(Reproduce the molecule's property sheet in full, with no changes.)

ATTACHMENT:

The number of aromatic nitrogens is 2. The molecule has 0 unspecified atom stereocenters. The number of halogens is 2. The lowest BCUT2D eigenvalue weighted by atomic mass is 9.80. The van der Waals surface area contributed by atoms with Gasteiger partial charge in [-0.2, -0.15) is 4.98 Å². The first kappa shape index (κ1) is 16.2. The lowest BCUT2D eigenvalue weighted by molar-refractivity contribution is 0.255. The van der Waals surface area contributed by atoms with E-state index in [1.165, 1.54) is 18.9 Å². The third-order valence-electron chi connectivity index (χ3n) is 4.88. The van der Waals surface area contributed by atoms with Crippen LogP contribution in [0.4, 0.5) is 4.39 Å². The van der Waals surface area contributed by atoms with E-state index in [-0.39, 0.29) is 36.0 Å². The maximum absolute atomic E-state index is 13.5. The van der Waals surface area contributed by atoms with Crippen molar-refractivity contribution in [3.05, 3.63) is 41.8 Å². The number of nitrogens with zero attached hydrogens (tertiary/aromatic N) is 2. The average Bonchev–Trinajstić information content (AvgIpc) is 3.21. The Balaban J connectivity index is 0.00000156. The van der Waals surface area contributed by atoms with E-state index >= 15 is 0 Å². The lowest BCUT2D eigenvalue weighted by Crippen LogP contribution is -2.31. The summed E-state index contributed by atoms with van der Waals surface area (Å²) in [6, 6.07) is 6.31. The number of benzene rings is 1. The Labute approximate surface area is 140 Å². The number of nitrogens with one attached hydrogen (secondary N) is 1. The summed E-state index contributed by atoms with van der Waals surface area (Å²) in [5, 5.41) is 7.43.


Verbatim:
The number of aromatic nitrogens is 2. The molecule has 0 unspecified atom stereocenters. The number of halogens is 2. The lowest BCUT2D eigenvalue weighted by atomic mass is 9.80. The van der Waals surface area contributed by atoms with Gasteiger partial charge in [-0.2, -0.15) is 4.98 Å². The first kappa shape index (κ1) is 16.2. The lowest BCUT2D eigenvalue weighted by molar-refractivity contribution is 0.255. The van der Waals surface area contributed by atoms with E-state index in [1.165, 1.54) is 18.9 Å². The third-order valence-electron chi connectivity index (χ3n) is 4.88. The van der Waals surface area contributed by atoms with Crippen LogP contribution in [0.4, 0.5) is 4.39 Å². The van der Waals surface area contributed by atoms with E-state index in [-0.39, 0.29) is 36.0 Å². The maximum absolute atomic E-state index is 13.5. The van der Waals surface area contributed by atoms with Crippen molar-refractivity contribution in [3.05, 3.63) is 41.8 Å². The number of nitrogens with zero attached hydrogens (tertiary/aromatic N) is 2. The average Bonchev–Trinajstić information content (AvgIpc) is 3.21. The Balaban J connectivity index is 0.00000156. The van der Waals surface area contributed by atoms with E-state index >= 15 is 0 Å². The lowest BCUT2D eigenvalue weighted by Crippen LogP contribution is -2.31. The summed E-state index contributed by atoms with van der Waals surface area (Å²) in [6, 6.07) is 6.31. The number of benzene rings is 1. The Labute approximate surface area is 140 Å². The number of nitrogens with one attached hydrogen (secondary N) is 1. The summed E-state index contributed by atoms with van der Waals surface area (Å²) in [5, 5.41) is 7.43.